Friday, 1 September 2017

and so it begins......

Having been away for pretty much all of August in Sri Lanka, I've now come back to the most exciting time in the birding year - the Autumn migration. At this time of year, anything can, and frequently does, turn up. It also marks the start of my having a bit more time to catch up with them, as from now on I'm down to 3 days a week a work!
The precursors of the main migration rush are often the waders, returning back south from their breeding grounds in the Arctic. On their way north in the spring they are in a rush to get to the best breeding sites. In the autumn they are a bit more relaxed and can hang around for a few days feeding up. This certainly applies to one pretty rare bird, a long-billed dowitcher, which has taken up semi-residence at Oare Marshes in Kent. This is a pretty small reserve in north Kent, on the edge of the Medway estuary. I've been a few times before so I knew the way and got there about 7 to a beautiful sunny morning.
















The reserve is right at the end of a road leading to Harty ferry and is basically just one large pool surrounded by reeds. This view is from the road looking across the reserve to the river at the back of of the marsh. The centre ground at high tide, which was 8 today so just after I arrived, is covered with waders. The downside though is that you are looking straight into the rising sun making for, how shall I put it, challenging viewing and photographic conditions.
Still, I got out my 'scope and set up next to the 4 or 5 other birders already scanning the marsh. There were hundreds of golden plovers, dozens of black-tailed godwits, dunlin and ringed plovers as well as  smaller numbers of ruff, greenshank, redshank, spotted redshank, turnstones and avocets.


The first good bird we got onto was one which dropped in the day before - a red-necked phalarope. These are gorgeous, delicate waders, breeding in very small numbers in Scotland but normally a classic migration bird. These are horrible photos into the Sun, but hopefully give the impression of what they look like.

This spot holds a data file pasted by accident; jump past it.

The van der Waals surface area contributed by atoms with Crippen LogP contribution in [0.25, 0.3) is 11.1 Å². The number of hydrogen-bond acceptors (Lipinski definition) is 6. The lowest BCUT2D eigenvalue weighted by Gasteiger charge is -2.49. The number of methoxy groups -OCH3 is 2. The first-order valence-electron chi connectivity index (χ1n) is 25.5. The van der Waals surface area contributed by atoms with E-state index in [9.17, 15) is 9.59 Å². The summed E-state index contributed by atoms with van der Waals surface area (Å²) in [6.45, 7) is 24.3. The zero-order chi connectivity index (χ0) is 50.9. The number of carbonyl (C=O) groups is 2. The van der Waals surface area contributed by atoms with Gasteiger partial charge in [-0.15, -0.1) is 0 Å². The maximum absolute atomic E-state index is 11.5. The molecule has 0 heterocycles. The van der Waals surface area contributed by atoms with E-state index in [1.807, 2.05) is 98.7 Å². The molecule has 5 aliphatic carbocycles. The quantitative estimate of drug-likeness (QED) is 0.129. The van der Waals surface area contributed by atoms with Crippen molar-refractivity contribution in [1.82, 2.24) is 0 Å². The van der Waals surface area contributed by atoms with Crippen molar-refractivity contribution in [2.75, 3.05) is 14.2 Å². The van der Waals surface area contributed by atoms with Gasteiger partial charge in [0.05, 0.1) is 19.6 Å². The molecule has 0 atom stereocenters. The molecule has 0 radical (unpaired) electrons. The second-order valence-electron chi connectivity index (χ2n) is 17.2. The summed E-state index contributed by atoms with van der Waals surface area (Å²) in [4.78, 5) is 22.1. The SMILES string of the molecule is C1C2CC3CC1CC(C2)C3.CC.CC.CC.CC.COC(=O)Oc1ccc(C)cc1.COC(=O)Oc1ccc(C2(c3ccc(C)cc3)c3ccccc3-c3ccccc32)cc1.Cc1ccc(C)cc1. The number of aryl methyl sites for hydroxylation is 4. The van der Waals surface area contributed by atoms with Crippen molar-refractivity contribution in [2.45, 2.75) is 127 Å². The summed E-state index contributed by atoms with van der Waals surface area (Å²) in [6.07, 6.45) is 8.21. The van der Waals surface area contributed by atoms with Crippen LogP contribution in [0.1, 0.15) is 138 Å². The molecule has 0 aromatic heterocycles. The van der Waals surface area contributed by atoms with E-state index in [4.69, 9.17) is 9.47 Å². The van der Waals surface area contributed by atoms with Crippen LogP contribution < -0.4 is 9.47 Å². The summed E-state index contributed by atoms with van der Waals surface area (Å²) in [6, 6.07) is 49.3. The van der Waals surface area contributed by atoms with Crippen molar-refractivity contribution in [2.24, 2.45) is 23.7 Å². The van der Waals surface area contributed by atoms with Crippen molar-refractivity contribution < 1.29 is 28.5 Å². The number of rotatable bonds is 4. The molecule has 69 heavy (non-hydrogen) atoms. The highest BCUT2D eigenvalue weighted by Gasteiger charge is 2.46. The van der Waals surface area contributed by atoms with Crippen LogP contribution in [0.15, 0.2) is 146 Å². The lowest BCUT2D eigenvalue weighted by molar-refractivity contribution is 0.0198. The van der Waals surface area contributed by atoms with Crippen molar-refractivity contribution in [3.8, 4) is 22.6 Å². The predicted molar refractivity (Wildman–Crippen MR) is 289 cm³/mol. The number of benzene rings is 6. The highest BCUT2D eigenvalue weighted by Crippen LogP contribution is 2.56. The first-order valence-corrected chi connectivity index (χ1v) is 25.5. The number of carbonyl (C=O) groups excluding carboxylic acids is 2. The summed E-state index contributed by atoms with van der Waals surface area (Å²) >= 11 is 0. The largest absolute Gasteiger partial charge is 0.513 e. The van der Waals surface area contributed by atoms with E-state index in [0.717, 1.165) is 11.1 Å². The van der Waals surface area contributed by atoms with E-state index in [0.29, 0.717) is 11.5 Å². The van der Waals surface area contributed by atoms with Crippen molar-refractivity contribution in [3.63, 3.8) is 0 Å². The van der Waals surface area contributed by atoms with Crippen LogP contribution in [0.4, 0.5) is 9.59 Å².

They are always busy, spinning around in shallow water picking flies off the waters surface. They often do this in deep water, so swim rather than wade. They have a characteristic "jizz" of seeming to be peering curiously at the water in front of them, hunting by sight for their breakfast.
Close by was the second of my targets, the long-billed dowitcher. I haven't seen one for a few years, since a long-staying bird at Lodmoor in Dorset, and they are rare if not actually mega in this country.
They are a more typical wader, long-legged, feeding by probing the mud. Size-wise they are larger than a redshank but smaller than a godwit. The thing to look for though is the bill which is, well, long!!

The top picture here gives you an idea of size - its the 6th bird from the right on its own, with lapwings for comparison. The lower one shows you that long, dagger-like bill.

These two gives you a bit more detail, albeit you may have to take my word a bit! A medium-sized bird, with a long, slightly down curved bill. The plumage is quite brown, with distinct markings and you can just about make out a white supercilium. I was on site for well over an hour and it only moved a few feet from this spot, feeding then sleeping, but never coming out into decent light. Still, a cracking bird, indeed a good pair of birds. Despite the best efforts of myself and the other birders on site we couldn't find any other rare waders, such as little stints or curlew sandpipers, but I should be able to pick them in then next couple of weeks.
After this, with not much else around in Kent, I braved the southern M25 - awful as usual - to go to Staines reservoir.
 The south basin has been drained for repairs, turning it into a magnet for waders. It is vast however, and all the waders were on the far side, again with the sun in totally the wrong position and a heat haze making viewing awful. Luckily a couple of the locals including "reservoir Dom" were on site and over an hour of ruining our eye-sight we managed to pull out 5 or 6 wood sandpipers and a probable, by dint of it not being anything else and being there for the last few days, pectoral sandpiper. Not the most satisfactory of views but I may try again later if it stays, as the reservoir isn't due to be filled for a few weeks yet.
A good day all round - 4 new year ticks taking me to 246 and way ahead of my best ever year with the main part of Autumn still to come. Would be nice to get a few lifers in the mix though!!